Valletta Region (Malta)

Malta can be considered an island with one main urban area (the Valletta Region). The Valletta Region developed from the agglomeration of a number of towns and villages, each with their own centre, which have grown into a continuous urban area. This spatial distribution of town centres in Malta, and the comparison between the extent of urban fabric and pedestrian catchment areas, can trigger a significant potential for walking as a viable and convenient option for daily access to facilities such as health centres, schools, groceries, and other services. In comparison to the other DESTINATIONS sites, the mobility features of the island mostly resemble that of an urban area. Out of all the sites, Malta is the most densely inhabited area with the greatest population density per kilometre. Car ownership rate is the highest (763/1.000 inhabitants) and there is no seasonality in tourism. The mobility challenges are typical of a dense urban area, where around 74% of trips are made by car, whereas only 11% of trips are made by public transport. Bicycle use is also relatively low. 

In recent years, tourism has been increasing year-on-year with a 5,2% increase just between 2018 and 2019. In 2017, there were 2.314.596 inbound tourists, 2.633.919 in 2018 and 2.771.888 in 2019.This in turn continues to congest roads that are already operating at capacity. While private car ownership and usage is on the increase, public transport patronage has, after many years of decline, seen an encouraging positive trend in patronage.

Fast Facts

493,559 (2018)


1,867 inhab/km2 (2019)

Population density


Cleaner and more energy efficient logistics industry 

  • + 1 goods electric van, 2019 to 2020;
  • + 7 businesses participating in the consolidated transport of goods pilot, 2019 to 2020;
  • - 156 trips using internal combustion engine vehicles, shifted to consolidated trips with the electric goods van;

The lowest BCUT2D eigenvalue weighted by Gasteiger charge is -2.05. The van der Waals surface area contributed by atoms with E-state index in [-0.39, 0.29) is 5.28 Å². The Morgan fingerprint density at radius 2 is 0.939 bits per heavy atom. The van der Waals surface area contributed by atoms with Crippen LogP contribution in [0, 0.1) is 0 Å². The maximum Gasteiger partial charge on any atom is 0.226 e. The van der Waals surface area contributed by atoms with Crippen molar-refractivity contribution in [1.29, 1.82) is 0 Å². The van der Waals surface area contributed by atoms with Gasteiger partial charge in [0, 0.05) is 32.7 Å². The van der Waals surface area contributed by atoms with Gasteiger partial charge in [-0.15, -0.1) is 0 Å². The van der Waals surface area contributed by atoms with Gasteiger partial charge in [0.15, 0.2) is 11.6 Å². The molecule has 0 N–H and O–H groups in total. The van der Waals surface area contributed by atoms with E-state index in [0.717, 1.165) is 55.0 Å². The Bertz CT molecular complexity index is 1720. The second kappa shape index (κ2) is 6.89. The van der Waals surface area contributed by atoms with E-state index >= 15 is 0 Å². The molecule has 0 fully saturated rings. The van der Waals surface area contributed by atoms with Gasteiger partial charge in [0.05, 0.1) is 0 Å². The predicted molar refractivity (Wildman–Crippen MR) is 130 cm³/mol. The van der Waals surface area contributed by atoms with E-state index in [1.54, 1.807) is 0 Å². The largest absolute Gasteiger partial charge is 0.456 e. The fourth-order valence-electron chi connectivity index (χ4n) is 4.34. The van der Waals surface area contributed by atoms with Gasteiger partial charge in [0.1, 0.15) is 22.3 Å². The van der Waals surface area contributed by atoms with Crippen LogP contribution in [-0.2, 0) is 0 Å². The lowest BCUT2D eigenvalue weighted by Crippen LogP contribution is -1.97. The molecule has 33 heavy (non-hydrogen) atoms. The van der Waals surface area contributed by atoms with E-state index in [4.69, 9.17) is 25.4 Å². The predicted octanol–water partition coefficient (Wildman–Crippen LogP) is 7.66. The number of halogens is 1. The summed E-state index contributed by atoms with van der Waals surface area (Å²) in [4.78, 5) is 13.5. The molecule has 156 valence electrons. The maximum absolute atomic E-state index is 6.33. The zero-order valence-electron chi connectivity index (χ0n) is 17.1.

• - 532,95kg of CO2, - 0,023 tonnes in PM emissions and - 5,38 tonnes in NOx emissions with the new electric shared van,2019 to 2020;

More sustainable transport options for tourists

  • + 2 electric passenger vans, 2020;
  • + 1 bike-sharing station, 2020;
  • + 2 Green Mobility Plans – development and implementation, 2020;
  • - 3.173kg CO2 emissions, 2020.

Better connections and cleaner public transport

  • + 1 circular bus route facilitating the connection between land and sea transport (with a rise in average occupancy from 5,75 in 2018 to 9,97 in 2019), 2017 to 2020;
  • + 1 electric passenger van providing on demand transport, 2019 to 2020;
  • A modal shift towards more sustainable transport options:  3% increase in public transport; 4% decrease in car rental.


Comprehensive Plans: SUMP (Sustainable Urban Mobility Plan) and SULP (Sustainable Urban Logistic Plan) – with action plans for the short, medium, and long term for the promotion of sustainable mobility and the improvement in freight operations.

Future activities

The DESTINATIONS Project has showcased encouraging results for greener and more sustainable transport in Malta. The promotional material created throughout the project will be used to raise further acceptance and awareness of shared mobility services. 

The local partners are committed to continue working on the identified actions to improve the transport system and provide sustainable mobility solutions for residents and tourists alike. This will be exemplified through the finalisation of the SUMP and the eventual implementation of measures which seek to improve the mobility experience of residents and tourists. 

The value of green mobility and sustainability have been highlighted within the tourism industry thanks to the DESTINATIONS Project. The possibility of turning the Green Mobility Hotel Award into a recurring award at national level using the comprehensive competition guidelines and evaluation criteria that were drawn up under the DESTINATIONS project, will be explored.


Mobility solutions




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